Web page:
Students’ perspectives of arriving at college
by: Gretchen Neal/Campus and Features Editor
Everyone copes with change differently. One of the most terrifying (or exciting) changes a college student will ever have to face is their first day of college, be it the first day of attending college or their first day at a new college. Students of Lake Land College were asked how they might have dealt with the challenge of their first day of attendance. The majority of students asked responded that they were one of two things: ecstatic or very confused.
“It kind of seemed like a rite of passage,” said an optimistic biological science major.
“It’s a bit intimidating at first, but you receive a warm welcome,” an anonymous programming major added.
Stephanie, a public relations major, was kind enough to call the campus pretty, but warned against the use of Google Maps if you are unfamiliar with the area, as it will give you the wrong address.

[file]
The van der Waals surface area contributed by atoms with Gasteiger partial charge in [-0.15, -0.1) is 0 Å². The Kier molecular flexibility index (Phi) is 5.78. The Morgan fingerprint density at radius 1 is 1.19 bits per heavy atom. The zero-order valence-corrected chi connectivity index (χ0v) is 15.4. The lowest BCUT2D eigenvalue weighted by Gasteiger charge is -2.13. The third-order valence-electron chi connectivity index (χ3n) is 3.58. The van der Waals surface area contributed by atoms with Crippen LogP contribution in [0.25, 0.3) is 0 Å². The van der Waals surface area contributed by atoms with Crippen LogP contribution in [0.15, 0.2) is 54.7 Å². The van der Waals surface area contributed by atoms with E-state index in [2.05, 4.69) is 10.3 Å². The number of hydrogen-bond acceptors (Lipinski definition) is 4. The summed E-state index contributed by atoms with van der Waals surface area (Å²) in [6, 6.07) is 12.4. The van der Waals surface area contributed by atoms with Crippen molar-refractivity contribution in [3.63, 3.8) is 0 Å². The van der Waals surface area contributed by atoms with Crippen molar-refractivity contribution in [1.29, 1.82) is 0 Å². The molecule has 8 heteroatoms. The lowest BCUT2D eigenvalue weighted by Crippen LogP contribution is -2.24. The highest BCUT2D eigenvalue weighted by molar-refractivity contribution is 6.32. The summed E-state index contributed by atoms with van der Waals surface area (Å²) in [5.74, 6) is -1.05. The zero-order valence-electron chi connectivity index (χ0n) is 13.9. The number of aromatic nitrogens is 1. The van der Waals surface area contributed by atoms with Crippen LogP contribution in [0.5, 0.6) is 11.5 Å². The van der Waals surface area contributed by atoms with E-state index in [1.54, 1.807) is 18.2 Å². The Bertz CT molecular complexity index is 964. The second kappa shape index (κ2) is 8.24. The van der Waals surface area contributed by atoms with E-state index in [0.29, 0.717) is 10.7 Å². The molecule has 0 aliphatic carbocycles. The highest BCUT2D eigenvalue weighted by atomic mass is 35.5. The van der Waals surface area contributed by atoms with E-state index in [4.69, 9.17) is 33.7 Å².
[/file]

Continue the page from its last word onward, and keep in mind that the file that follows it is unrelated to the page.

Hopefully most students responded to their first day with positivity, but for those who are still terrified by the circular campus, take solace in the words of Mesa Cruz, a fellow student and IT computer application major: ”After the first semester, you pretty much get the jist of it, and then things work out from there.”
The other half of students that responded all shared the same opinion on at least one thing: circular campuses can seem a bit like a maze to new students.
Kass Kersey, a business admin major, summed it up quite nicely: “Why is everything round? I’m lost,” was his initial response to Lake Land’s campus.
“It was really confusing, lots of circles,” said another Lake Land student.
If it was not the circular campus design, it was the size of campus or the names of buildings that jumbled students.
“West and Northeast are really confusing because they’re right next to each other,” said Sean S.
There were students who did not react with excitement or panic. One dietetics student took Lake Land in stride, and simply stated that Lake Land is a “glorified high school.”
Other students were less concerned with the academics of Lake Land and expressed their dissatisfaction with other aspects: “There’s no one hot here,” an undecided major complained.
While the confusion on the first day can be avoided with the print-out map available on Lake Land’s website, the low percentage of “hot” people cannot be helped.